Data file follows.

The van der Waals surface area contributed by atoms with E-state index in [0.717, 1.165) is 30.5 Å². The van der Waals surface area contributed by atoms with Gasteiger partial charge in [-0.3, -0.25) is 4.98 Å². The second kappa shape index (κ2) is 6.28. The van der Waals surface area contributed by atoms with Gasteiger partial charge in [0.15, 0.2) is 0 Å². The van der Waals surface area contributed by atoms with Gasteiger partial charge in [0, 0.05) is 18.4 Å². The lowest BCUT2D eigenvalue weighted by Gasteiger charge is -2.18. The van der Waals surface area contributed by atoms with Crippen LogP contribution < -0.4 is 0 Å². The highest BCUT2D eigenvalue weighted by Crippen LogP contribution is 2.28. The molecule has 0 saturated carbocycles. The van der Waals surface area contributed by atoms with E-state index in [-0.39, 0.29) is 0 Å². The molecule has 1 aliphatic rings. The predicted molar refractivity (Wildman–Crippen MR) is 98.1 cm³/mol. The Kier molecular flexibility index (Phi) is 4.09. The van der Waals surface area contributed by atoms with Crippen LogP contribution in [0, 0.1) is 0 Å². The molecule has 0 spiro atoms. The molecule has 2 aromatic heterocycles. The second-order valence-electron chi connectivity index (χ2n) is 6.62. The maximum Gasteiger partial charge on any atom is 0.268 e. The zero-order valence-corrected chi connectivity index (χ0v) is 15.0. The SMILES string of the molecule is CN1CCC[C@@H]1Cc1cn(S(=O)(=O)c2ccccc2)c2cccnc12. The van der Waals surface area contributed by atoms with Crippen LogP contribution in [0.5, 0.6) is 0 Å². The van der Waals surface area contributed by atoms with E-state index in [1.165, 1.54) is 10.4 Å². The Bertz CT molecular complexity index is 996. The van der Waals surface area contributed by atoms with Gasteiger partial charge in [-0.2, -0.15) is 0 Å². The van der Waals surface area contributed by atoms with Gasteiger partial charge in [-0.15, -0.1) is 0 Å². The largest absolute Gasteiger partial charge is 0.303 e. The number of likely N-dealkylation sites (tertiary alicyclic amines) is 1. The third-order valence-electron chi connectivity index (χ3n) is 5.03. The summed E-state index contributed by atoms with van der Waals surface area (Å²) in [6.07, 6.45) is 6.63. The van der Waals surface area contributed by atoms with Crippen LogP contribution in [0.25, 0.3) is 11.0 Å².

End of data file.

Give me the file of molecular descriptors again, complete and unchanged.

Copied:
The van der Waals surface area contributed by atoms with E-state index in [0.717, 1.165) is 30.5 Å². The van der Waals surface area contributed by atoms with Gasteiger partial charge in [-0.3, -0.25) is 4.98 Å². The second kappa shape index (κ2) is 6.28. The van der Waals surface area contributed by atoms with Gasteiger partial charge in [0.15, 0.2) is 0 Å². The van der Waals surface area contributed by atoms with Gasteiger partial charge in [0, 0.05) is 18.4 Å². The lowest BCUT2D eigenvalue weighted by Gasteiger charge is -2.18. The van der Waals surface area contributed by atoms with Crippen LogP contribution < -0.4 is 0 Å². The highest BCUT2D eigenvalue weighted by Crippen LogP contribution is 2.28. The molecule has 0 saturated carbocycles. The van der Waals surface area contributed by atoms with E-state index in [-0.39, 0.29) is 0 Å². The molecule has 1 aliphatic rings. The predicted molar refractivity (Wildman–Crippen MR) is 98.1 cm³/mol. The Kier molecular flexibility index (Phi) is 4.09. The van der Waals surface area contributed by atoms with Crippen LogP contribution in [0, 0.1) is 0 Å². The molecule has 0 spiro atoms. The molecule has 2 aromatic heterocycles. The second-order valence-electron chi connectivity index (χ2n) is 6.62. The maximum Gasteiger partial charge on any atom is 0.268 e. The zero-order valence-corrected chi connectivity index (χ0v) is 15.0. The SMILES string of the molecule is CN1CCC[C@@H]1Cc1cn(S(=O)(=O)c2ccccc2)c2cccnc12. The van der Waals surface area contributed by atoms with Crippen LogP contribution in [0.5, 0.6) is 0 Å². The van der Waals surface area contributed by atoms with E-state index in [1.165, 1.54) is 10.4 Å². The Bertz CT molecular complexity index is 996. The van der Waals surface area contributed by atoms with Gasteiger partial charge in [-0.2, -0.15) is 0 Å². The van der Waals surface area contributed by atoms with Gasteiger partial charge in [-0.15, -0.1) is 0 Å². The largest absolute Gasteiger partial charge is 0.303 e. The number of likely N-dealkylation sites (tertiary alicyclic amines) is 1. The third-order valence-electron chi connectivity index (χ3n) is 5.03. The summed E-state index contributed by atoms with van der Waals surface area (Å²) in [6.07, 6.45) is 6.63. The van der Waals surface area contributed by atoms with Crippen LogP contribution in [0.25, 0.3) is 11.0 Å².